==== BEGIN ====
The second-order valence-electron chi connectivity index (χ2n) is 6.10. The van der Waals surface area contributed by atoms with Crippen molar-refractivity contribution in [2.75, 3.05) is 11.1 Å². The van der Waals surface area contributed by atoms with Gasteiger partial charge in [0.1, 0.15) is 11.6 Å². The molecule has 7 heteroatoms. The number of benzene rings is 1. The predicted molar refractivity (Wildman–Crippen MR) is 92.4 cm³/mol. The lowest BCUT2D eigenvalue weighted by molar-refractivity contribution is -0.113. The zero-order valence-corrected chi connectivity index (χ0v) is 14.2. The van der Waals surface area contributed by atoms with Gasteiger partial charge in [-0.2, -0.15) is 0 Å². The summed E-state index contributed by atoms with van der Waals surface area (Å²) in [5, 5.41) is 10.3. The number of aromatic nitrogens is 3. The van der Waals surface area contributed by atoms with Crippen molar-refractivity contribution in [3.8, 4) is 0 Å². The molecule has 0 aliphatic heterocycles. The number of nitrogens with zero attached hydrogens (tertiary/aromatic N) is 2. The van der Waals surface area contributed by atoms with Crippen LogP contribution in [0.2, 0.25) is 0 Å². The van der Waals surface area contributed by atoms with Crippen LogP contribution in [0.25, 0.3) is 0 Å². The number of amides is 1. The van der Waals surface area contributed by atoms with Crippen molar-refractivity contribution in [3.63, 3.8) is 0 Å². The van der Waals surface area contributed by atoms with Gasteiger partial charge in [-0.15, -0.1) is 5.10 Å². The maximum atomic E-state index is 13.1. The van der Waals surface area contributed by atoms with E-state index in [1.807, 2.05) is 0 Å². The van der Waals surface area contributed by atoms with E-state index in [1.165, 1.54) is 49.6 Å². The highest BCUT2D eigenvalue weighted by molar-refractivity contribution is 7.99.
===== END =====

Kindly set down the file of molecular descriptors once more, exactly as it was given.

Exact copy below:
The second-order valence-electron chi connectivity index (χ2n) is 6.10. The van der Waals surface area contributed by atoms with Crippen molar-refractivity contribution in [2.75, 3.05) is 11.1 Å². The van der Waals surface area contributed by atoms with Gasteiger partial charge in [0.1, 0.15) is 11.6 Å². The molecule has 7 heteroatoms. The number of benzene rings is 1. The predicted molar refractivity (Wildman–Crippen MR) is 92.4 cm³/mol. The lowest BCUT2D eigenvalue weighted by molar-refractivity contribution is -0.113. The zero-order valence-corrected chi connectivity index (χ0v) is 14.2. The van der Waals surface area contributed by atoms with Gasteiger partial charge in [-0.2, -0.15) is 0 Å². The summed E-state index contributed by atoms with van der Waals surface area (Å²) in [5, 5.41) is 10.3. The number of aromatic nitrogens is 3. The van der Waals surface area contributed by atoms with Crippen molar-refractivity contribution in [3.8, 4) is 0 Å². The molecule has 0 aliphatic heterocycles. The number of nitrogens with zero attached hydrogens (tertiary/aromatic N) is 2. The van der Waals surface area contributed by atoms with Crippen LogP contribution in [0.2, 0.25) is 0 Å². The van der Waals surface area contributed by atoms with Crippen LogP contribution in [0.25, 0.3) is 0 Å². The number of amides is 1. The van der Waals surface area contributed by atoms with Crippen molar-refractivity contribution in [3.63, 3.8) is 0 Å². The van der Waals surface area contributed by atoms with Gasteiger partial charge in [-0.15, -0.1) is 5.10 Å². The maximum atomic E-state index is 13.1. The van der Waals surface area contributed by atoms with E-state index in [1.807, 2.05) is 0 Å². The van der Waals surface area contributed by atoms with E-state index in [1.165, 1.54) is 49.6 Å². The highest BCUT2D eigenvalue weighted by molar-refractivity contribution is 7.99.